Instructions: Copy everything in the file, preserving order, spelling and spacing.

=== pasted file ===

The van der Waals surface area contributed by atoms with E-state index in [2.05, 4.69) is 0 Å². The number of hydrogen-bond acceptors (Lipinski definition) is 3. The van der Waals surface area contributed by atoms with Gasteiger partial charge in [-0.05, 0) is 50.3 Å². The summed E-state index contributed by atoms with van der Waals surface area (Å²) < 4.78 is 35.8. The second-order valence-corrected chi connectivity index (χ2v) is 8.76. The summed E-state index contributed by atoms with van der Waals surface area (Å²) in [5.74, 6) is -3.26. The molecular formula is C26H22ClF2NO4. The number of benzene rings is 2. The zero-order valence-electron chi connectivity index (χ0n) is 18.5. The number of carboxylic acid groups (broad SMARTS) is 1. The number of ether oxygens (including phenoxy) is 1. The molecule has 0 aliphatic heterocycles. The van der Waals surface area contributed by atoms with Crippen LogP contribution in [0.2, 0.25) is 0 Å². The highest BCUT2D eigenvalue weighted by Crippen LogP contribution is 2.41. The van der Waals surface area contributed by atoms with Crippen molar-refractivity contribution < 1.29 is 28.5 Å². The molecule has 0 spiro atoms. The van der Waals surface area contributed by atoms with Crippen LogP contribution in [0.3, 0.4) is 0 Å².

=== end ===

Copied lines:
The van der Waals surface area contributed by atoms with E-state index in [2.05, 4.69) is 0 Å². The number of hydrogen-bond acceptors (Lipinski definition) is 3. The van der Waals surface area contributed by atoms with Gasteiger partial charge in [-0.05, 0) is 50.3 Å². The summed E-state index contributed by atoms with van der Waals surface area (Å²) < 4.78 is 35.8. The second-order valence-corrected chi connectivity index (χ2v) is 8.76. The summed E-state index contributed by atoms with van der Waals surface area (Å²) in [5.74, 6) is -3.26. The molecular formula is C26H22ClF2NO4. The number of benzene rings is 2. The zero-order valence-electron chi connectivity index (χ0n) is 18.5. The number of carboxylic acid groups (broad SMARTS) is 1. The number of ether oxygens (including phenoxy) is 1. The molecule has 0 aliphatic heterocycles. The van der Waals surface area contributed by atoms with Crippen LogP contribution in [0.2, 0.25) is 0 Å². The highest BCUT2D eigenvalue weighted by Crippen LogP contribution is 2.41. The van der Waals surface area contributed by atoms with Crippen molar-refractivity contribution < 1.29 is 28.5 Å². The molecule has 0 spiro atoms. The van der Waals surface area contributed by atoms with Crippen LogP contribution in [0.3, 0.4) is 0 Å².